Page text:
Keeping the Family Conversation Alive: Supporting Permanence Among Youth in Foster Care

Posted January 25, 2018, By the Annie E. Casey Foundation

Brain Frames handouts help support positive conversations with youth people from foster care.

Fam­i­ly plays a key and endur­ing role in a young person’s devel­op­ment, accord­ing to research. Par­ents and care­givers help ado­les­cents grad­u­al­ly learn inde­pen­dence with­in healthy bound­aries, and fam­i­ly mem­bers serve as role mod­els for young adults nav­i­gat­ing every­thing from the pro­fes­sion­al work­place to par­ent­ing duties.

The Annie E. Casey Foundation’s Jim Casey Youth Oppor­tu­ni­ties Ini­tia­tive rec­og­nizes the unde­ni­able and out­sized impact of fam­i­ly on a child’s devel­op­ment. Accord­ing­ly, the Jim Casey Ini­tia­tive — which is ded­i­cat­ed to help­ing young peo­ple emerge from fos­ter care with the sup­port need­ed to thrive as adults — is focused on pro­mot­ing permanence.

A new hand­out, Keep­ing the Fam­i­ly Con­ver­sa­tion Alive, shares rec­om­men­da­tions for pro­mot­ing per­ma­nence, which is a legal con­nec­tion to a per­ma­nent fam­i­ly. This advice uti­lizes the lat­est research on ado­les­cent brain devel­op­ment and applies even to young peo­ple who may have giv­en up on the idea of legal­ly join­ing a family.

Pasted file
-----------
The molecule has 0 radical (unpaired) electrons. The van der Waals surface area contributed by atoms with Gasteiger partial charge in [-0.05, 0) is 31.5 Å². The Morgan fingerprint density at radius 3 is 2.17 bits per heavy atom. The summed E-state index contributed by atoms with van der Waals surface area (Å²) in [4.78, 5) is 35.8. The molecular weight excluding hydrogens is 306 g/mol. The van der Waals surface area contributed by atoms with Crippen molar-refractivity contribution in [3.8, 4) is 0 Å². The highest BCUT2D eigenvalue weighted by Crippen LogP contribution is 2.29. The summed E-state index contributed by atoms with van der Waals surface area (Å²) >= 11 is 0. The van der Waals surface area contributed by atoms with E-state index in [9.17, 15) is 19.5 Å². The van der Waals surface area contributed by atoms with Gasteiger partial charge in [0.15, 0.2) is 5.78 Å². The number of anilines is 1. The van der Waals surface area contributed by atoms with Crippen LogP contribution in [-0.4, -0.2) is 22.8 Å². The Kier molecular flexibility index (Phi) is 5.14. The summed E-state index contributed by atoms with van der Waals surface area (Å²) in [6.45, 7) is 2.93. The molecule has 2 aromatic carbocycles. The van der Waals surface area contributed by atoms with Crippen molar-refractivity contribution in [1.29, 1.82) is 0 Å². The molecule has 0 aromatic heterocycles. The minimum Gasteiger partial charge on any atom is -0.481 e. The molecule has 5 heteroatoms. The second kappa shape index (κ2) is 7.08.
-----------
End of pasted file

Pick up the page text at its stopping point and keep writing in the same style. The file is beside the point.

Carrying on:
Keep­ing the Fam­i­ly Con­ver­sa­tion Alive is part of a larg­er resource series, called Brain Frames, which the Jim Casey Ini­tia­tive cre­at­ed for car­ing adults who reg­u­lar­ly inter­act with youth in fos­ter care. The series con­sists of five print­able hand­outs based on a com­pre­hen­sive report, The Road to Adult­hood, which offers a blue­print for align­ing child wel­fare prac­tices with the sci­ence of brain devel­op­ment dur­ing a crit­i­cal time­frame — ado­les­cence through the mid-20s.

The research shows that, for ado­les­cents, healthy brain devel­op­ment depends on expe­ri­ences,” says San­dra Gas­ca-Gon­za­lez, direc­tor of the Jim Casey Youth Oppor­tu­ni­ties Ini­tia­tive. The expe­ri­ence of being part of a sta­ble and sup­port­ive fam­i­ly is inte­gral to young people’s abil­i­ty to devel­op self-con­fi­dence, trust in oth­ers and crit­i­cal-think­ing skills.”

Com­pared to their peers, young peo­ple who exit fos­ter care with­out fam­i­ly ties are more like­ly to expe­ri­ence unin­tend­ed preg­nan­cy as well as poor out­comes relat­ed to employ­ment, hous­ing, edu­ca­tion, and involve­ment with the crim­i­nal jus­tice sys­tem. This issue has fur­ther impli­ca­tions when viewed through a lens of racial equi­ty. African-Amer­i­can and Lati­no youth are more like­ly than white youth to be placed in group fos­ter care facil­i­ties — a set­ting that can severe­ly lim­it their expo­sure to poten­tial­ly per­ma­nent families.

The good news is that these out­comes can change. By active­ly sup­port­ing per­ma­nent fam­i­lies — even for old­er youth aging out of fos­ter care — car­ing adults can help young peo­ple form attach­ments that lead to feel­ings of inter­de­pen­dence, secu­ri­ty and per­son­al respon­si­bil­i­ty, which are the build­ing blocks of healthy adulthood.

Down­load and print copies of Keep­ing the Fam­i­ly Con­ver­sa­tion Alive

Read and print more Brain Frames

Popular Posts

View all blog posts   |   Browse Topics